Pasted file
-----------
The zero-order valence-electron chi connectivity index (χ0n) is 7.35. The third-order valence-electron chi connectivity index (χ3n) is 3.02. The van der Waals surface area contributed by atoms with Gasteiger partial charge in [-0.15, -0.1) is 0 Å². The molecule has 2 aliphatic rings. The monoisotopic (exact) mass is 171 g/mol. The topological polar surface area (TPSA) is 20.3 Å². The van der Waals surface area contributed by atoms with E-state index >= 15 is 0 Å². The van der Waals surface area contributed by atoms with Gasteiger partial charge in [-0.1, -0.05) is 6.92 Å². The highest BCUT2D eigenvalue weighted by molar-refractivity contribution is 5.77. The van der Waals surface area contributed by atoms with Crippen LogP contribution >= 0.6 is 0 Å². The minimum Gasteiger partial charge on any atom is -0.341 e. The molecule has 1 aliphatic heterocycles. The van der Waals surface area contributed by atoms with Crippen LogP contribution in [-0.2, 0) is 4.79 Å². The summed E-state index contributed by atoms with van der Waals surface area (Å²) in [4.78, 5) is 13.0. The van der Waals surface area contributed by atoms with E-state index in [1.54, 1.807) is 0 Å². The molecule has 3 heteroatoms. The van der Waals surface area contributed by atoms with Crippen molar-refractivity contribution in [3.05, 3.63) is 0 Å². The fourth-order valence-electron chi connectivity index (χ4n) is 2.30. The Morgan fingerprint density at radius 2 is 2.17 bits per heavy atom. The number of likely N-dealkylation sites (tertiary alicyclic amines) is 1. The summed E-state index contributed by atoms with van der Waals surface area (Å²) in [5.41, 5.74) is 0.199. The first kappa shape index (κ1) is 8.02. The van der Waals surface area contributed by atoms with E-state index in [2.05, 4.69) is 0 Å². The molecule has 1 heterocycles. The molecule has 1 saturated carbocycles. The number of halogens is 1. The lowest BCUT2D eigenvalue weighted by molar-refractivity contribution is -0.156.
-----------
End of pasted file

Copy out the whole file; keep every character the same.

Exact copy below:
The zero-order valence-electron chi connectivity index (χ0n) is 7.35. The third-order valence-electron chi connectivity index (χ3n) is 3.02. The van der Waals surface area contributed by atoms with Gasteiger partial charge in [-0.15, -0.1) is 0 Å². The molecule has 2 aliphatic rings. The monoisotopic (exact) mass is 171 g/mol. The topological polar surface area (TPSA) is 20.3 Å². The van der Waals surface area contributed by atoms with E-state index >= 15 is 0 Å². The van der Waals surface area contributed by atoms with Gasteiger partial charge in [-0.1, -0.05) is 6.92 Å². The highest BCUT2D eigenvalue weighted by molar-refractivity contribution is 5.77. The van der Waals surface area contributed by atoms with Crippen LogP contribution >= 0.6 is 0 Å². The minimum Gasteiger partial charge on any atom is -0.341 e. The molecule has 1 aliphatic heterocycles. The van der Waals surface area contributed by atoms with Crippen LogP contribution in [-0.2, 0) is 4.79 Å². The summed E-state index contributed by atoms with van der Waals surface area (Å²) in [4.78, 5) is 13.0. The van der Waals surface area contributed by atoms with E-state index in [1.54, 1.807) is 0 Å². The molecule has 3 heteroatoms. The van der Waals surface area contributed by atoms with Crippen molar-refractivity contribution in [3.05, 3.63) is 0 Å². The fourth-order valence-electron chi connectivity index (χ4n) is 2.30. The Morgan fingerprint density at radius 2 is 2.17 bits per heavy atom. The number of likely N-dealkylation sites (tertiary alicyclic amines) is 1. The summed E-state index contributed by atoms with van der Waals surface area (Å²) in [5.41, 5.74) is 0.199. The first kappa shape index (κ1) is 8.02. The van der Waals surface area contributed by atoms with E-state index in [2.05, 4.69) is 0 Å². The molecule has 1 heterocycles. The molecule has 1 saturated carbocycles. The number of halogens is 1. The lowest BCUT2D eigenvalue weighted by molar-refractivity contribution is -0.156.